Ashes

Attempt-Ashes.jpg

The story of two distant brothers on a road trip to deliver their deceased father’s ashes to their final resting place. Steven Manchester’s Ashes is an attempt at humor, family, and the dark side of our pasts, but it didn’t quite hit the mark for me. I enjoyed the plot, I felt that the idea of picking up your fathers ashes and taking them to the place he requested, although morbid, was a sweet and endearing last request.

What brought me away from this book was that the two middle aged brothers, Jason and Tom were so extremely immature that it felt that they were caricatures of real people. These men are in their 50’s and yet sling around words like “punk” and “loser” back and forth to each other like they are in middle school. The fact that they haven’t seen each other in fifteen years may be the reason for that, but it was just so juvenile for me that I couldn’t subscribe to it. Especially because Tom is a professor and Jason works in a prison.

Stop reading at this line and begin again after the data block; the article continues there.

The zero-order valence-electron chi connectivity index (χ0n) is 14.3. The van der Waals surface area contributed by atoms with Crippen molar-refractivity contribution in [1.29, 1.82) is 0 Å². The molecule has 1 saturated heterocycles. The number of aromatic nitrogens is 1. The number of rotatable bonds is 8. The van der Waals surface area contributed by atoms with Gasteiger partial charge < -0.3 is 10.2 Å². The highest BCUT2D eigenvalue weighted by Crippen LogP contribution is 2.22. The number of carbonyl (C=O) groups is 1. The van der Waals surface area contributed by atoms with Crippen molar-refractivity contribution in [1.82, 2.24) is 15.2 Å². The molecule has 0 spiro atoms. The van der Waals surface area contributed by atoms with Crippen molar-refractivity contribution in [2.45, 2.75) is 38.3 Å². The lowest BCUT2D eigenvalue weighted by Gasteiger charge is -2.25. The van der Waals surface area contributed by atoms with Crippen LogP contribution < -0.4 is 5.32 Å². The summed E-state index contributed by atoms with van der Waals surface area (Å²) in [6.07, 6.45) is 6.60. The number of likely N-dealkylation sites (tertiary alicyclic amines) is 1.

In order to receive the contents of an envelope, the two brothers must take a five day road trip, even though it is the last thing that either of them want to do. In the pages of this book, you will see how their relationship tangles, loses it’s luster, and grows all in that five day trip. Sometimes perception can create conflict that isn’t really there, and through each of these brother’s eyes you can see how they both built up walls, and knock them down.

Even though the way that these brothers acted toward each other was rather annoying to me, I did think that the purpose of this book was really interesting, and the plot was sweet, funny, grisly and hold’s no punches. If you can get past the juvenile way these brothers talk, then you will probably enjoy this book quite a bit. I think that had the brothers been a different age, or treated each other differently, then I would have been able to give this a better score than a 3 out of 5 stars. I received this book from The Story Plant as part of their blogger program.

Advertisements

Leave a Reply

Fill in your details below or click an icon to log in:

WordPress.com Logo

You are commenting using your WordPress.com account. Log Out / Change )

Twitter picture

You are commenting using your Twitter account. Log Out / Change )

Facebook photo

You are commenting using your Facebook account. Log Out / Change )

Google+ photo

You are commenting using your Google+ account. Log Out / Change )

Connecting to %s